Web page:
Manila in the Claws of Light
1975. The Philippines. Lino Brocka. 124 min.
Introduced by Lily Gamboa
Saturday, November 9, 2013, 8:00 p.m.
Theater 2 (The Roy and Niuta Titus Theater 2), T2
Manila in the Claws of Light
1975. The Philippines. Directed by Lino Brocka. Screenplay by Clodualdo del Mundo, based on the novel by Edgardo Reyes. With Bembol Roco, Hilda Koronel, Rafael Roco Jr., Lou Salvador Jr., Tommy Abuel, Lily Gamboa, Jojo Abella, Juling Badabaldo. Lino Brocka’s Maynila is a haunting, beautiful landmark of Filipino cinema, and it is thanks to the inimitable Pierre Rissient that it was potentially saved from oblivion. He writes, “There are undoubtedly a few people left who still remember that day in Cannes 1978 when rumors started circulating about a small, low budget film from the Philippines. A ‘dirty’ film, as some claimed, once more proving Lu Xun correct when he observed that while some art might originate in the sewer, it can be so full of passion that it goes as deep as tragedy. And perhaps even further, because Lino was one of the most physical filmmakers that cinema has ever had. A true fireball, he moved insatiably from one set to rehearsals of Larawan in Fort Santiago where he directed a very dedicated group of actors, then onto a TV set where he would shoot a TV show in addition to a film as good as A Streetcar Named Desire. He possessed a remarkable vitality that was expressed fully in the large demonstrations he organized against Marcos’s regime. With the money he made with his commercial films he bought some sophisticated sound equipment that allowed him to cover the entire Epifanio de los Santos Avenue, Manila’s massive north to south transportation corridor. Lino knew all the arteries of this swarming city, and he penetrated them just as he penetrated the veins of the outcasts in his films. Sometimes a vein would crack open and bleed. And that blood oozed on the screen with Insiang, Jaguar, Bona, Bayanko, all of which were shown in Cannes. And then, just like that, he died, in a stupid, easily avoidable car accident…. Still, when you watch Manila, you’ll be burned by a flame that never goes out.” A pariah of the Marcos regime, Lino Brocka entrusted Rissient with the film’s original camera and sound negatives, and for more than three decades, the materials were safeguarded by the BFI National Archives. Now, in 2013, we can celebrate an urgently needed digital restoration. Restored in 2013 by the World Cinema Foundation and the Film Development Council of the Philippines at Cineteca di Bologna/L'Immagine Ritrovata laboratory, in association with LVN, Cinema Artists Philippines and Miguel de Leon. Digital projection. In Tagalog; English subtitles. 124 min.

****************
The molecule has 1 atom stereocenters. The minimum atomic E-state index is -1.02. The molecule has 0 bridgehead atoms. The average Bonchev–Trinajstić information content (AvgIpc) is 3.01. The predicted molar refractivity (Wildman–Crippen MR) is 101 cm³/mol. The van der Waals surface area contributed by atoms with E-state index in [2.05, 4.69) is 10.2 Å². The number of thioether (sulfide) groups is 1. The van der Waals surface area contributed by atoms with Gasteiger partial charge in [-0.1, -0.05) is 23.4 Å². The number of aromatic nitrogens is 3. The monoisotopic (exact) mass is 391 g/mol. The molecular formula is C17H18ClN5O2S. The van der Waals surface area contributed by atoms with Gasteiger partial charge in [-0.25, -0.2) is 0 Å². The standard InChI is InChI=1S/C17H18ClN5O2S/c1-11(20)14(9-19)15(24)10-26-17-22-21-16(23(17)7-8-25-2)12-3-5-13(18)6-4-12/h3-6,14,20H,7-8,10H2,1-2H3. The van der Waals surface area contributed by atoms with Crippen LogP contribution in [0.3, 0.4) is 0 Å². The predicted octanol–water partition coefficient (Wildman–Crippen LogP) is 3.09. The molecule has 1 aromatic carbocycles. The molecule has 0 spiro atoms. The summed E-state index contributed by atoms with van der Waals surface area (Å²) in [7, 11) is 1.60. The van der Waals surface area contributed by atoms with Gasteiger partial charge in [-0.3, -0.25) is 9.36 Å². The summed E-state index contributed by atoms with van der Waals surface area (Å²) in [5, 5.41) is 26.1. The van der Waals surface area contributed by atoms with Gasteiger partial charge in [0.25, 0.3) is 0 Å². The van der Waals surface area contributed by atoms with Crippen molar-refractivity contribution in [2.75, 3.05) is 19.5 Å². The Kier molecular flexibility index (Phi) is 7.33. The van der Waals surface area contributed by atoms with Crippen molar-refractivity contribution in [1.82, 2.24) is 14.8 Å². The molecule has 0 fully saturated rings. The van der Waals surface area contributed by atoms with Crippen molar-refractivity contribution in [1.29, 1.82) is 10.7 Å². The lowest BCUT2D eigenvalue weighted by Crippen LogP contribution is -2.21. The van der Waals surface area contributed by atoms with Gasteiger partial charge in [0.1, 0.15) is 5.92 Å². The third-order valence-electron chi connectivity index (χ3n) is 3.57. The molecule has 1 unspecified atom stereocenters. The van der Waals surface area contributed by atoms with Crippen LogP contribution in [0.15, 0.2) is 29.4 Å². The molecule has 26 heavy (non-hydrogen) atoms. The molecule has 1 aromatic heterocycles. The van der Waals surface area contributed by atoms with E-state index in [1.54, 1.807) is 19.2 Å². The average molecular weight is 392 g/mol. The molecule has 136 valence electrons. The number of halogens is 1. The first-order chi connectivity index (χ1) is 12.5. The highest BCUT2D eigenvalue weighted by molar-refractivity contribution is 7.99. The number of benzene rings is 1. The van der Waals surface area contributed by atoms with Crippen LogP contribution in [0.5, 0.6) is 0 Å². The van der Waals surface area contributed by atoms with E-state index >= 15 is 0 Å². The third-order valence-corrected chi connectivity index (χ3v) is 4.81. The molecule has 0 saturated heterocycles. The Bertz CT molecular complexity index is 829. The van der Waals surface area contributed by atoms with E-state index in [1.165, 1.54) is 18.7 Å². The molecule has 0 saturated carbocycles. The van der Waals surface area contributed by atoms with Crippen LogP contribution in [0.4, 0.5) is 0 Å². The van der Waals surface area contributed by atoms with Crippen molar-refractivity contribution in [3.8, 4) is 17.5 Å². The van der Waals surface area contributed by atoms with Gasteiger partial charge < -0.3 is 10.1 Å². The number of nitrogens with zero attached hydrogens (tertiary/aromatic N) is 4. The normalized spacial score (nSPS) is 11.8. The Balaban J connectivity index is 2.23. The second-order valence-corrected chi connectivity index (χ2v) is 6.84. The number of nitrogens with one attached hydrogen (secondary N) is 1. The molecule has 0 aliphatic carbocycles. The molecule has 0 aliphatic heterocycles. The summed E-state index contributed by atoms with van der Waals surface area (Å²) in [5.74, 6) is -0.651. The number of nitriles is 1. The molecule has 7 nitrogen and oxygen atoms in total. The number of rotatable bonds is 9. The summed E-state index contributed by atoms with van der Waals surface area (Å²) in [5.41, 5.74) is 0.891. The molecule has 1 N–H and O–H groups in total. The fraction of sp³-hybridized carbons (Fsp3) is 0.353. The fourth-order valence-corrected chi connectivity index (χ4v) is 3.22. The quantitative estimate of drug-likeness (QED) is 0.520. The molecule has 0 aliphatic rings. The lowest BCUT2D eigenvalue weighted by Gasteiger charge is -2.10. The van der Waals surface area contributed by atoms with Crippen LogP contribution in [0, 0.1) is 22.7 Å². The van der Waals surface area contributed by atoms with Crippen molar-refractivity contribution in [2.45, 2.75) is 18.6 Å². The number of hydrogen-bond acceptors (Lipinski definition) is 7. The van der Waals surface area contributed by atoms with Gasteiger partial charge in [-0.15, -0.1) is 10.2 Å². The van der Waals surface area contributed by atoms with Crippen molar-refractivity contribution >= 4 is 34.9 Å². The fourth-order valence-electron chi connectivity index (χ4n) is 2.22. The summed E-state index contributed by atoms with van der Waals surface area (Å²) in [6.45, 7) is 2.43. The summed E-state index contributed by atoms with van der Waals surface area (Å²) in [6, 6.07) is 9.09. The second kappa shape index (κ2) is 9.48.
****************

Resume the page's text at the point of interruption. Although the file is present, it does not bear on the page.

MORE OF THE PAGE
In the Film exhibition To Save and Project: The 11th MoMA International Festival of Film Preservation
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